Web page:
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Lung Function in Patients with Cystic Fibrosis

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Why is this measure important?

Cystic fibrosis (CF) is a genetic disease that can result in chronic lung infection, inflammation and hospitalization.  At Children’s Hospital Boston, we care for more than 300 children, adolescents and young adults with CF, making us one of the largest Cystic Fibrosis Foundation-accredited care centers in the country.

Beginning around age six, children with CF begin to perform a lung function test referred to as FEV1 (for “forced expiratory volume in one second”) to measure their lung health and how well their treatment is working.  The results are reported as a percentage of what would normally be expected based on the patient’s age, gender, race, and height.  In this measure, a higher percentage indicates better lung health.

How do we track this measure?

We receive data from the national Cystic Fibrosis Foundation Patient Registry, which collects information each year on approximately 27,000 children and adolescents with CF cared for by the nation’s 165 accredited hospitals and care centers.  All CF patients in the U.S. between the ages of 6 and 30 can participate in the registry, if they and/or their parents consent.  Using registry data, we are able to compare ourselves to other CF-accredited hospitals and care centers.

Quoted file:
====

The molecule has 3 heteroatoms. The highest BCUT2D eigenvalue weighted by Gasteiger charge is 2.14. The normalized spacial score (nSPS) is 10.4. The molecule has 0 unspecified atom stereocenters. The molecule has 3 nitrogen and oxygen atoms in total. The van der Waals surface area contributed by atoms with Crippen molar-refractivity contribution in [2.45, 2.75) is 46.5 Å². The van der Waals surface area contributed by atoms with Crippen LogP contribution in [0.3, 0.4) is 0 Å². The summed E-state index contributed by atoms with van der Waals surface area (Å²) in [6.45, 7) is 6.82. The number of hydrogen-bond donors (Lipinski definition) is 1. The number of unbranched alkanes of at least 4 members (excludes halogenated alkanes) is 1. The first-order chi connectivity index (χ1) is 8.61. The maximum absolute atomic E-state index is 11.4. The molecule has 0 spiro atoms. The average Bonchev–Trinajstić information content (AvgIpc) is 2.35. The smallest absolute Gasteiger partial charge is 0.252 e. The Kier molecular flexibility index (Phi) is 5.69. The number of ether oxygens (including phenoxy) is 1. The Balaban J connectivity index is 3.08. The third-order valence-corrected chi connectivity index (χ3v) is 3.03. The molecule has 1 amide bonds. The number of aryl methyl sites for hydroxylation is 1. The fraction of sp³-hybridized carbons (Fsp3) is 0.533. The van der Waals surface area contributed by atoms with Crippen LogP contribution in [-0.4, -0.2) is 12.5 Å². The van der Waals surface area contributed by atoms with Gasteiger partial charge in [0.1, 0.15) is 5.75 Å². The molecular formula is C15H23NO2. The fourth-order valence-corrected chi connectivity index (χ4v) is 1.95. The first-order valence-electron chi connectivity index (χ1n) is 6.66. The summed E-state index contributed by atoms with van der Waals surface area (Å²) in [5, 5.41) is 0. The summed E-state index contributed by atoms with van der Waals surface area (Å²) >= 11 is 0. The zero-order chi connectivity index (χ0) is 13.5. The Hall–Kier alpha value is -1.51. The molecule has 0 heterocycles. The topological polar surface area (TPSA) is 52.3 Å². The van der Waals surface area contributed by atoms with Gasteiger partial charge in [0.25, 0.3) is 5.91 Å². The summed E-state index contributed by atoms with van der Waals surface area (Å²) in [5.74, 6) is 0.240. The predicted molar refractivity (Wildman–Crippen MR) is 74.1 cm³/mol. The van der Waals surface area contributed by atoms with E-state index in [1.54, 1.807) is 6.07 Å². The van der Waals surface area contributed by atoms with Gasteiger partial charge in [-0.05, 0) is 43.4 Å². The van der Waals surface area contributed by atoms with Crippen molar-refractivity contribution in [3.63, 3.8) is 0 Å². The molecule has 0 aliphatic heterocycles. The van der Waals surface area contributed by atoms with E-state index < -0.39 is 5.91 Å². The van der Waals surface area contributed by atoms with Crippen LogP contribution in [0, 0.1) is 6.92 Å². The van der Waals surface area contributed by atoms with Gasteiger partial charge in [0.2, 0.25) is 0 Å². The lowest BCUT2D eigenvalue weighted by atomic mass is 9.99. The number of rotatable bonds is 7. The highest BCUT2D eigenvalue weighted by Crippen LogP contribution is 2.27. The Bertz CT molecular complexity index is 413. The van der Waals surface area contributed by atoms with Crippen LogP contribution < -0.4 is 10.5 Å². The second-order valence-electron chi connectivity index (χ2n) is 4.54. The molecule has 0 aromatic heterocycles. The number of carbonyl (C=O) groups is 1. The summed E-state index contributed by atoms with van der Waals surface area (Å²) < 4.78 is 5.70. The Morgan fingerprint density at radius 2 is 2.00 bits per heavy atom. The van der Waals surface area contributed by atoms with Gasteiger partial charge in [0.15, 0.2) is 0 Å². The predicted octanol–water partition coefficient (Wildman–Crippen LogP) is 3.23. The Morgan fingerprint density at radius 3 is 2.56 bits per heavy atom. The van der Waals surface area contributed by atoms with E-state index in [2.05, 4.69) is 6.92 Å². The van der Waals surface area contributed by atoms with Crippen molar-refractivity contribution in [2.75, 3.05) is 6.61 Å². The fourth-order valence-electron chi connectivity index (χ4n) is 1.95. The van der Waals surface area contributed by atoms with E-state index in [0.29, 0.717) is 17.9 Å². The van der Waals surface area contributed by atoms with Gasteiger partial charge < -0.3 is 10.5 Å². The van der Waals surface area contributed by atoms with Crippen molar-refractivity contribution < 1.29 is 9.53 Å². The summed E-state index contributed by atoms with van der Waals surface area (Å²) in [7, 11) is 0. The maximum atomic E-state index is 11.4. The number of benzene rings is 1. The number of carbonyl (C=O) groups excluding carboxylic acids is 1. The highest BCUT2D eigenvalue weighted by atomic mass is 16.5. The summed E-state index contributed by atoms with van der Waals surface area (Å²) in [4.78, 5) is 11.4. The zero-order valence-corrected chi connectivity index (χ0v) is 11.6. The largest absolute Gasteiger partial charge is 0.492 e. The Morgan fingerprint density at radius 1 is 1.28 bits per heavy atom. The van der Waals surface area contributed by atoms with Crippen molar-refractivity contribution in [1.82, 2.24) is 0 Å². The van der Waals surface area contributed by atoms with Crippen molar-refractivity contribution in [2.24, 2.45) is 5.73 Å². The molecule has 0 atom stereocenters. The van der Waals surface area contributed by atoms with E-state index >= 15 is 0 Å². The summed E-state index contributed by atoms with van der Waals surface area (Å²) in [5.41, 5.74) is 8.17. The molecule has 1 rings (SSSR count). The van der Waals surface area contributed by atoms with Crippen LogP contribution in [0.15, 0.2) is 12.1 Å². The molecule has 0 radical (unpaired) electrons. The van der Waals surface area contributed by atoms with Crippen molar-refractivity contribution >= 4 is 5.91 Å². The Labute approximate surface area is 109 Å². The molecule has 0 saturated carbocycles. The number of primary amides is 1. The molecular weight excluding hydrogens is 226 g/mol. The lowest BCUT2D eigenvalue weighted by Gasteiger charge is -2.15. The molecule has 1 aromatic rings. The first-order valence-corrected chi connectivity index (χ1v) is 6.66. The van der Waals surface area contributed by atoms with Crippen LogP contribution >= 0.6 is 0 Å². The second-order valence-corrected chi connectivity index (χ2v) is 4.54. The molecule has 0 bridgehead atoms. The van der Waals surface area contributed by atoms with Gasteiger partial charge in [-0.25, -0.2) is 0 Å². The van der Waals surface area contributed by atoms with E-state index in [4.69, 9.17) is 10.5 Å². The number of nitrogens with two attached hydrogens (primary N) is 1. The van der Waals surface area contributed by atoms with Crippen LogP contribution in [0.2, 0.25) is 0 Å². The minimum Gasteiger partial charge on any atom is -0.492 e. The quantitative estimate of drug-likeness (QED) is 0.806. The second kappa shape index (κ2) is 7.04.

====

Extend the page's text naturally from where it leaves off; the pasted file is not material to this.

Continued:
Our goal is to provide the best possible clinical care so that children and adolescents with CF have the best lung function and the healthiest outlook as they grow into adults.  We monitor our patients’ lung function annually to ensure that we are above the national average in all age categories at all times. 

How do we compare to other hospitals?

We have been above the national average for all CF-accredited hospitals and care centers for all age groups since 2008.

What are we doing to improve?

Teams of doctors, nurses and other health professionals review all patients on a regular basis to make sure they are receiving care based on Cystic Fibrosis Foundation clinical guidelines.  We also encourage all patients with CF to be seen by their care team at least four times a year, with frequent monitoring of lung function, nutritional health, medications, and physical therapy.

The future of pediatrics will be forged by thinking differently, breaking paradigms and joining together in a shared vision of tackling the toughest challenges before us.”
- Sandra L. Fenwick, President and CEO

Boston Children's Hospital 300 Longwood Avenue, Boston, MA 02115 617-355-6000 | 800-355-7944